Opinion polls show that Republican voters are much less supportive of democracy as a construct and much more supportive of governments that cater to their policy preferences. That is to say, when it comes to democracy, for US conservatives it is all about deliverables. This is a variant of the old “trains run on time” argument made about Mussolini–that efficiency is more important than representativeness, equality or transparency when it comes to governance. It is this instrumental view of democracy–that it only works or is preferable if it works in one’s (partisan) favour–that under-rides popular support for Trump’s authoritarian moves.

The anti-democratic trend is visible world wide in both new and mature democracies, but in the US it has a distinctly partisan aspect to it. Normally anarchists, communists and assorted other Leftists would be the most opposed to what Lenin called capitalism’s “best possible shell.” But in the US it is the right-wing view that this political shell–bourgeois democracy–covers the work and policies of nefarious liberal elites. QAnon elevated the nefarious nature of elite behaviour into the realm of pedophilia and sex-trafficking in Deep State-operated circles, so the crazy is strong and runs deep on that side of the US ideological ladder.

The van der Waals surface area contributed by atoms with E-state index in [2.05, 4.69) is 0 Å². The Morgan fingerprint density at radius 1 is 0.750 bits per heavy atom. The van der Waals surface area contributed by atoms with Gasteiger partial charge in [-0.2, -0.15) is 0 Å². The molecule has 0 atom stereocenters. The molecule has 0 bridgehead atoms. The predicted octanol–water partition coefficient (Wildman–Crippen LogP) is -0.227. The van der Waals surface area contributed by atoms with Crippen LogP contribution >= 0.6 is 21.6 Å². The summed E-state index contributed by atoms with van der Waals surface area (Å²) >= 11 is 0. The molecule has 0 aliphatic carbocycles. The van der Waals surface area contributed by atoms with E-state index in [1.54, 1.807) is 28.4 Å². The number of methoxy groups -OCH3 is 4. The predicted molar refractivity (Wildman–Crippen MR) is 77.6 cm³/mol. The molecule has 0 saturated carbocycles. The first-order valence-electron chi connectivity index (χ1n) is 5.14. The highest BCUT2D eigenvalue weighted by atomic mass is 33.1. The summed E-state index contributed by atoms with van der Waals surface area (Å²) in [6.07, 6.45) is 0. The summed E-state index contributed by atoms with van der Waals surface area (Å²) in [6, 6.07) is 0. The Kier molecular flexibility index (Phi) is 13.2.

That is what makes Trump’s moves more alarming than they should be under “normal” circumstances. There are a lot of people who welcome his sedition and in fact want to be part of it. For many it is a defence of the historical status quo that motivates them, heterosexist, patriarchical, racist, xenophobic and classist as that may be. For others it is just an opportunity for taking advantage. Whatever the motivation, this coalition of deplorables are ready, able and willing to join the Trump-led subversion of American political institutions. And they are here to stay whether he remains in office or not.